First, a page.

In a few moments I will head to the kitchen to begin making pizza dough. I will pull out my large Tupperware bowl as well as the flour, the yeast, the salt, the sugar, and the olive oil. With little thought, my hands will measure the ingredients and mix the dough. I could make this recipe in my sleep.

Ready to rise
Ready to rise

Tonight’s dinner is a staple at the Brummeler house and has been for a long while. Before coming to Stony Brook, the weekly ritual of making pizza on Friday night signaled the end of the work week and the beginning of the weekend.  No one asked, “what’s for dinner?” on Fridays. We knew.

These days our pizza ritual is more fluid–sometimes I make pizza mid-week or on Saturday or Sunday night, but it still happens. Friends, students, and family have shared in our pizza ritual over the years.

I stumbled across this recipe as a stay-at-home mom, looking for easy and inexpensive meals to feed my family. It was an instant winner and the rest is history. Over the years, I have played around with the ratio of wheat to white flour, or sugar versus honey. I think one cup of wheat flour to two cups white is the best. Regardless, feel free to experiment. You can’t go wrong. This recipe makes one large pizza. If I am in the mood for a thinner crust, I split the dough in half to make two pizzas. This recipe also doubles and triples well. I once made pizza for Jacob and Anna’s birthday parties and fed a handful of hungry kids. (Remember, Jacquelyn?)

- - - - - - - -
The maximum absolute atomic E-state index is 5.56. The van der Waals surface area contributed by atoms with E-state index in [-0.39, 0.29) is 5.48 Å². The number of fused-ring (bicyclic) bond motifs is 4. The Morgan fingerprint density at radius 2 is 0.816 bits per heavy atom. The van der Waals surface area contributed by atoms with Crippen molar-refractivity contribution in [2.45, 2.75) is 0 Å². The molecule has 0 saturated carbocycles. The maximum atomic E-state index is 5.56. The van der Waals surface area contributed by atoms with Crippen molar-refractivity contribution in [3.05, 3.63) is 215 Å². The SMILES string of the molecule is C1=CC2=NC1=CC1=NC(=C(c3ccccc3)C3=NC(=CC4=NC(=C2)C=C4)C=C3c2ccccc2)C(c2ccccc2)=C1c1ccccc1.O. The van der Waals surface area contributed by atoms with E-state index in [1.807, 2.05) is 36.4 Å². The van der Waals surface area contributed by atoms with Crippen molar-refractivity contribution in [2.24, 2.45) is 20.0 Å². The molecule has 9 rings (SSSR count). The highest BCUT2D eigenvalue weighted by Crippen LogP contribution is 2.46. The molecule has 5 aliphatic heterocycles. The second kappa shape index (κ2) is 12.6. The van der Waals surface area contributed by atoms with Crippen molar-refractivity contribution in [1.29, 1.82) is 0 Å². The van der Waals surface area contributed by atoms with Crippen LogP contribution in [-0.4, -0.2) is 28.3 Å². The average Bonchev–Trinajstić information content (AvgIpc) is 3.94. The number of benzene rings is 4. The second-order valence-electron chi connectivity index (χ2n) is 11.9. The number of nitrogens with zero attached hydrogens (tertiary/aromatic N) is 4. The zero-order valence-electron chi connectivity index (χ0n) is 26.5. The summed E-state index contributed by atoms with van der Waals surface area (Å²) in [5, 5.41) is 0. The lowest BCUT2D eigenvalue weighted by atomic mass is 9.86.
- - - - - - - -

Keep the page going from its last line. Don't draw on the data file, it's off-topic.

Finally, I love rituals that anchor and shape family life. For our family, homemade pizza night was that kind of ritual. Perhaps it will become yours as well.

 Pizza Dough Recipe—makes one large pizza

1 c. warm water

1 pkg. dry yeast (2 tsp.)

1 tsp. sugar or honey

3 c. flour (I use 1 cup whole wheat and 2 cups white)

2 Tbsp. olive oil

1 tsp. salt

In a bowl, mix the yeast, sugar, and water. Let proof for 5 minutes.

Add the remaining ingredients. Knead the dough on a floured surface, adding more flour until it is not sticky. Place in a bowl and cover, letting it rise for 5 minutes to 2 hours depending on the texture you would like. The longer you let the dough rise, the more bread-like the dough will become. Punch down the dough and shape into a large pizza. Top with any combinations and bake at 450 degrees for 15 minutes.

2 thoughts

  1. Since I have enjoyed your homemade pizza when you lived in my neighbourhood, some years back now, perhaps I really need to try making it for my own family! Other friends have shared their recipes with me, too…what is it about making pizza dough that strikes some of us as too scary to try?! The yeast?! Must dare greatly in the kitchen!


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